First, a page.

Mourani's search for a political home after being expelled from the Bloc last year has led her to the federal New Democrats, but the party's rules prevent her from crossing the floor of the House of Commons to join them.
Nonetheless, NDP Leader Tom Mulcair called Mourani's decision an honour.
"Her courage her convictions have impressed a lot of people in the last year,"he told a news conference, which featured Mourani signing her name to a giant orange NDP membership.
"Her progressive values are those of the NDP.''
For her part, Mourani said she hasn't fully made up her mind whether she'll run in the 2015 campaign. First, she said, she wants to take the time to talk to her riding executives and constituents.
"Personally, yes, I want to stay in politics otherwise I wouldn't be here," she said in French. "And I want to run for the NDP."
Mourani was thrown into the role of an Independent member of Parliament after the federal separatist party kicked her out for criticizing the then-provincial Parti Quebecois government's proposed charter of values.
Though she'd once run for the leadership of the BQ, a few months after being expelled she renounced her separatist beliefs.
After lengthy reflection, she said she now believes her political values align most closely with the New Democrats — a conclusion she said her constituents will understand, if not agree with.
"They understand that I'm social democrat, that I'm progressive, so logically my ideas, my values, my path is towards the NDP," she said. "So I think I'll be much better accepted then if, for example, I went to the Conservative party."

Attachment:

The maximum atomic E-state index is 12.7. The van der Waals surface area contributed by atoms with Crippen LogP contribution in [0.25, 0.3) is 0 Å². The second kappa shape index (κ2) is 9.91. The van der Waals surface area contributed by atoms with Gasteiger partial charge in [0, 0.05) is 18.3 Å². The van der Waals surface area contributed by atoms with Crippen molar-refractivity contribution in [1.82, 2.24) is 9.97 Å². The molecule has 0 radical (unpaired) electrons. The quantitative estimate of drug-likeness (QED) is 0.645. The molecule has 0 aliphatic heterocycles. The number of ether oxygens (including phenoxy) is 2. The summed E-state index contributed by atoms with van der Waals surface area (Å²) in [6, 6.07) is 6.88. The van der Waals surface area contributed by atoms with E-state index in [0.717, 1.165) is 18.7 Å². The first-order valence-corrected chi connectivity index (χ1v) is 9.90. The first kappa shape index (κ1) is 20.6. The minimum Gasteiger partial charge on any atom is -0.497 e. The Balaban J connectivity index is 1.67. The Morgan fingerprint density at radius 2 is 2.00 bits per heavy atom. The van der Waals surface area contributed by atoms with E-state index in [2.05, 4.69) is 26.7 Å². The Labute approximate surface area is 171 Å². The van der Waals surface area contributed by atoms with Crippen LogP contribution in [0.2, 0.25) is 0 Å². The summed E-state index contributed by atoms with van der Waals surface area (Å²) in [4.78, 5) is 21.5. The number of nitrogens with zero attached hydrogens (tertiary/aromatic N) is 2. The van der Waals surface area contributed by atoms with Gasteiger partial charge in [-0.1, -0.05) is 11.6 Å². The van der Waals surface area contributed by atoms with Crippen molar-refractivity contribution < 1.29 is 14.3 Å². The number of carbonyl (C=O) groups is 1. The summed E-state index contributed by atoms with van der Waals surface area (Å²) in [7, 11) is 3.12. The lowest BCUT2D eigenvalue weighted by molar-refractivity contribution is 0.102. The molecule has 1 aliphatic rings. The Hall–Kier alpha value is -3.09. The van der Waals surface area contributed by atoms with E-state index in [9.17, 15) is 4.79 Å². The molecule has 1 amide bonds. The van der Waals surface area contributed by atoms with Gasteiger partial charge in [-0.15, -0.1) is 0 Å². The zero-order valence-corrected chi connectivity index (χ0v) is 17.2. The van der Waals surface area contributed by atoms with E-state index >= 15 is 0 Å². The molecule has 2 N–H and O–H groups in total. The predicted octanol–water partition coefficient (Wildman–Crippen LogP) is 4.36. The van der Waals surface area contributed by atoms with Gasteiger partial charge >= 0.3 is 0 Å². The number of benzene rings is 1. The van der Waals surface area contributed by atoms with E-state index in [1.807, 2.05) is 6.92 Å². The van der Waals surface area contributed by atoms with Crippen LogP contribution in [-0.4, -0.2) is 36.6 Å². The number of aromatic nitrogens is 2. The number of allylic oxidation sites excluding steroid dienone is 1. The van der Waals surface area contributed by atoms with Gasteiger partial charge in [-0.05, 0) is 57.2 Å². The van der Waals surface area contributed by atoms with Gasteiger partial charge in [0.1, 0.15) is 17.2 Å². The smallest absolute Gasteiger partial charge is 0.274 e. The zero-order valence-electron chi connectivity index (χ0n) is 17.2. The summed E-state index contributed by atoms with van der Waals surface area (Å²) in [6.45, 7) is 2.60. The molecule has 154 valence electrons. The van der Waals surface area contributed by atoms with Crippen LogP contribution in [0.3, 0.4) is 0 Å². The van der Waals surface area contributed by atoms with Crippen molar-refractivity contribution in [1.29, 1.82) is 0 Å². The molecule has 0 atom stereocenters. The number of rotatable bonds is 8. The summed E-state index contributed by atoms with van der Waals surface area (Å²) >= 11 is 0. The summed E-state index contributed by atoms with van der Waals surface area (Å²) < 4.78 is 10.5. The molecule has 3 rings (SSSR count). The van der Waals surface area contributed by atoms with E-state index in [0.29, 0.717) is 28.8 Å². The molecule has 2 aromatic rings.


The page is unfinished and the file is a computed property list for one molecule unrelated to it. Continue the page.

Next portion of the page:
Though she didn't go knocking at those caucus doors, Mourani did say Wednesday she discussed joining the Greens and the Liberals.
She ultimately walked away from the Liberals in part because Trudeau wouldn't meet with her, she said.
"I felt like there is no leader in this party," she said. "For me, a party needs policies, we need values and we need a leader."
Asked about Mourani's comments later Wednesday, Trudeau said the conversations were preliminary.
"Madame Mourani approached us a number of times with an interest in perhaps becoming part of the Liberal team. We indicated that there is a process. We have open nominations," he said.
"And it never got far enough along for me to actually sit down and meet with her."
Mourani was first elected in 2006 to represent the Montreal riding of Ahunstic, though she ran unsuccessfully for the BQ in 2004.
She is the first woman of Lebanese origin to be elected to the House of Commons.
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